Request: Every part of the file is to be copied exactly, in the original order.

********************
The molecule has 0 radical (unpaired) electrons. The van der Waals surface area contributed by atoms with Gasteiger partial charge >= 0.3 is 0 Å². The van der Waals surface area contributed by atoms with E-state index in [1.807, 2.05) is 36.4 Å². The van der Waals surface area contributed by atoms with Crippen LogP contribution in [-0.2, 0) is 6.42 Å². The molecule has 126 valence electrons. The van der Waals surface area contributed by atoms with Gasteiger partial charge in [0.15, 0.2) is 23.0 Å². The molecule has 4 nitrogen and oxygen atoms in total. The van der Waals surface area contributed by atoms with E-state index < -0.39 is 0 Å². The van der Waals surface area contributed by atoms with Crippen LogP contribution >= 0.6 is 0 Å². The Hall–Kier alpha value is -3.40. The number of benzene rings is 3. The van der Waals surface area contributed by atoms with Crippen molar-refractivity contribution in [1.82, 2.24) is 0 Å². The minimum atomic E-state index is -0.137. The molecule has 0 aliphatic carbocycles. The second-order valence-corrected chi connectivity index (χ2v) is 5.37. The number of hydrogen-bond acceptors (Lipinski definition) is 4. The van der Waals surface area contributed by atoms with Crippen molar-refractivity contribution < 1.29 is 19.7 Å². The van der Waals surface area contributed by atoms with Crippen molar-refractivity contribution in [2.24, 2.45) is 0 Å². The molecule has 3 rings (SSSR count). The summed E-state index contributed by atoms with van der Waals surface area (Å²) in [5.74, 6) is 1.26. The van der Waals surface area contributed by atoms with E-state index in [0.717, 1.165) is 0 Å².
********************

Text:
The molecule has 0 radical (unpaired) electrons. The van der Waals surface area contributed by atoms with Gasteiger partial charge >= 0.3 is 0 Å². The van der Waals surface area contributed by atoms with E-state index in [1.807, 2.05) is 36.4 Å². The van der Waals surface area contributed by atoms with Crippen LogP contribution in [-0.2, 0) is 6.42 Å². The molecule has 126 valence electrons. The van der Waals surface area contributed by atoms with Gasteiger partial charge in [0.15, 0.2) is 23.0 Å². The molecule has 4 nitrogen and oxygen atoms in total. The van der Waals surface area contributed by atoms with E-state index < -0.39 is 0 Å². The van der Waals surface area contributed by atoms with Crippen LogP contribution >= 0.6 is 0 Å². The Hall–Kier alpha value is -3.40. The number of benzene rings is 3. The van der Waals surface area contributed by atoms with Crippen molar-refractivity contribution in [1.82, 2.24) is 0 Å². The minimum atomic E-state index is -0.137. The molecule has 0 aliphatic carbocycles. The second-order valence-corrected chi connectivity index (χ2v) is 5.37. The number of hydrogen-bond acceptors (Lipinski definition) is 4. The van der Waals surface area contributed by atoms with Crippen molar-refractivity contribution < 1.29 is 19.7 Å². The van der Waals surface area contributed by atoms with Crippen molar-refractivity contribution in [2.24, 2.45) is 0 Å². The molecule has 3 rings (SSSR count). The summed E-state index contributed by atoms with van der Waals surface area (Å²) in [5.74, 6) is 1.26. The van der Waals surface area contributed by atoms with E-state index in [0.717, 1.165) is 0 Å².